Thanks of all your help. Three final questions. First, what exactly is a "spare mobo header"?. My Dell Dimension 8200 proprietary motherboard has a 3-pin connector to supply voltage to a case fan, and that's it. A call to Dell Tech Support confirmed this. So I am assuming I will need to get voltage for my Panaflo fan directly from an unused power supply cable OR from the 2-pin 12v fan connector on my video card.

(2) Do you know if there are connectors/adapters that allow a power supply cable with its standard 4-pin connector to provide voltage to a Panaflo fan and/ar the Zalman fanmate1?

AIR FLOW CONCERN: My PIC and video cards are stacked horizontally in the rear bottom corner of my PC case (like pancakes). I can easily blow air downward over the top side of my video card (its the top card in the stack). But blowing air over the video card's bottom side where the heat sink resides will result in questionable air flow. To also blow air over the video card's heat sink I'd need to blow air towards the end of the video card (air flowing towards the back of case). Unfortunately, my top (video) and bottom (sound) cards are full height. They touch both the mobo (right side of case) and left side of case. I'm trying to blow air between my cards, but there is no outlet for the air to leave -- other than to come back against the direction the fan is blowing. I am guessing that this is a common situation and your bracket fan proposal might still work. However it would be nice to know if my video card is overheating with the new setup.

(3) Is their any relatively simple and inexpensive device I can purchase that could measure the surface temperature of my video card's heatsink while its noisy fan was being used, and later when I'm using a bracketed Panaflo fan instead?

Thanks very much for all your previous advice. I promise no more questions on this.


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 Post subject:
PostPosted: Tue Dec 03, 2002 3:15 pm 
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Location: Vancouver, BC, Canada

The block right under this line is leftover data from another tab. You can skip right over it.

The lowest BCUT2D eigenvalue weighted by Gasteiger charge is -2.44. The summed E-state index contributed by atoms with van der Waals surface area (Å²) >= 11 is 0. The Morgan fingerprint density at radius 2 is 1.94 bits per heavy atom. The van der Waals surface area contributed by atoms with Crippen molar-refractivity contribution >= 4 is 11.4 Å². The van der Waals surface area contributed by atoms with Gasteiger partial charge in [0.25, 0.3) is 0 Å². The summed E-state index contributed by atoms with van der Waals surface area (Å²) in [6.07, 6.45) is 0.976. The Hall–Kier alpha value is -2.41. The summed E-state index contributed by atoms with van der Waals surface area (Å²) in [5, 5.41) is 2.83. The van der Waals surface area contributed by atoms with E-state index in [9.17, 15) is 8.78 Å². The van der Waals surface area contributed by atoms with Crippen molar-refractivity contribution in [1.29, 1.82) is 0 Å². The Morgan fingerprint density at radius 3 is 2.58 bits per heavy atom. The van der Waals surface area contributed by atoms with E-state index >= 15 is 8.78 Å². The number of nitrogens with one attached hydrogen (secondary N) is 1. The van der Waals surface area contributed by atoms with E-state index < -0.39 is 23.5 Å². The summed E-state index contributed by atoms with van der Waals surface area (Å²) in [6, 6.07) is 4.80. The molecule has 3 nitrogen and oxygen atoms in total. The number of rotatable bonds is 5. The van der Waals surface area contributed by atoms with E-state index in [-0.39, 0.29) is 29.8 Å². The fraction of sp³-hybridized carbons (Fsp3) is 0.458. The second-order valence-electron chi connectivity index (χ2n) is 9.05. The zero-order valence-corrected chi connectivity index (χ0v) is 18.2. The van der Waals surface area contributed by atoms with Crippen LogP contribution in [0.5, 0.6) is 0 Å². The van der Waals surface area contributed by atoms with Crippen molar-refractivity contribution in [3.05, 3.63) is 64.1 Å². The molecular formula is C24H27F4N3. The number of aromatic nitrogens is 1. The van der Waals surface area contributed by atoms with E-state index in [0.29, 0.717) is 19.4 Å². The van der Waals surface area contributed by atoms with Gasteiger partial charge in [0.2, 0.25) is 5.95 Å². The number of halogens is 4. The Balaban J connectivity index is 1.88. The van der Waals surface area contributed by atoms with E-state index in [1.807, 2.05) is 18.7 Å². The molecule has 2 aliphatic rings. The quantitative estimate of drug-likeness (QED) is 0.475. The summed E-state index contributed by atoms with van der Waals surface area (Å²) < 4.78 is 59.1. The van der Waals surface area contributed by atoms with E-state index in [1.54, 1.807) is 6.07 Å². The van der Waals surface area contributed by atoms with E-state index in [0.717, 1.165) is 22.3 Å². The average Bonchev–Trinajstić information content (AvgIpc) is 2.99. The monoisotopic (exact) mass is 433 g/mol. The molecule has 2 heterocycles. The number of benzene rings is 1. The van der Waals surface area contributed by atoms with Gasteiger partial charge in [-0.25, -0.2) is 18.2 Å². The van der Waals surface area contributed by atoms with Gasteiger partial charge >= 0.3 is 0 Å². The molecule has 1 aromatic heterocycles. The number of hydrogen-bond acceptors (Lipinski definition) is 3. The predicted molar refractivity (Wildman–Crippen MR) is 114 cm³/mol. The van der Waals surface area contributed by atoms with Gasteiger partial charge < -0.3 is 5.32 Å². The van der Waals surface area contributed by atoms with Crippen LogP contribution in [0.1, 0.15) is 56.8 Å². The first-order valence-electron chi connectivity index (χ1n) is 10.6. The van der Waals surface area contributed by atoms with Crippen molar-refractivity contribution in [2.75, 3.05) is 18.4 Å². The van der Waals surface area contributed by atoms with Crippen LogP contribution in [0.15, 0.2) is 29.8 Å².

Quote:
mobo header

A 3-pin 12V output on the motherboard for Fan + RPM sensing. You obviously don't have any spare ones.
Quote:
connectors/adapters that allow a power supply cable with its standard 4-pin connector to provide voltage to a Panaflo fan and/ar the Zalman fanmate1

Surely! They look some thing like this...
http://store6.yimg.com/I/svcompucycle_1716_301158. This one has a pass-through 4-pin IDE connector so you don't lose it by connecting the fan.

AIR FLOW CONCERN -- you can't really tell till you try it. If you want to try it and have a spare fan & a way to connect it, have a look at the 2nd to last picture on this page -- I used PCI slot covers as fan brackets: http://www.silentpcreview.com/goto.php?t=s&id=14&a=1

Any digital thermometer with a prob;e on a wire will do, but I would not bother. Easy enough to tell with stability.

Hope all that makes sense.


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 Post subject:
PostPosted: Fri Dec 06, 2002 6:49 pm 
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Joined: Sun Oct 06, 2002 1:20 pm
Posts: 341
Location: Vancouver
My GF4Ti is an MSI, whose 80mm fan is supposedly among the loudest.
What I've done for now is using a pass-through cable like the one Mike said, and changed the wires to 5V. The fan's whining mostly faded, but I haven't used 3D much lately so I don't know if it's completely stable under stress.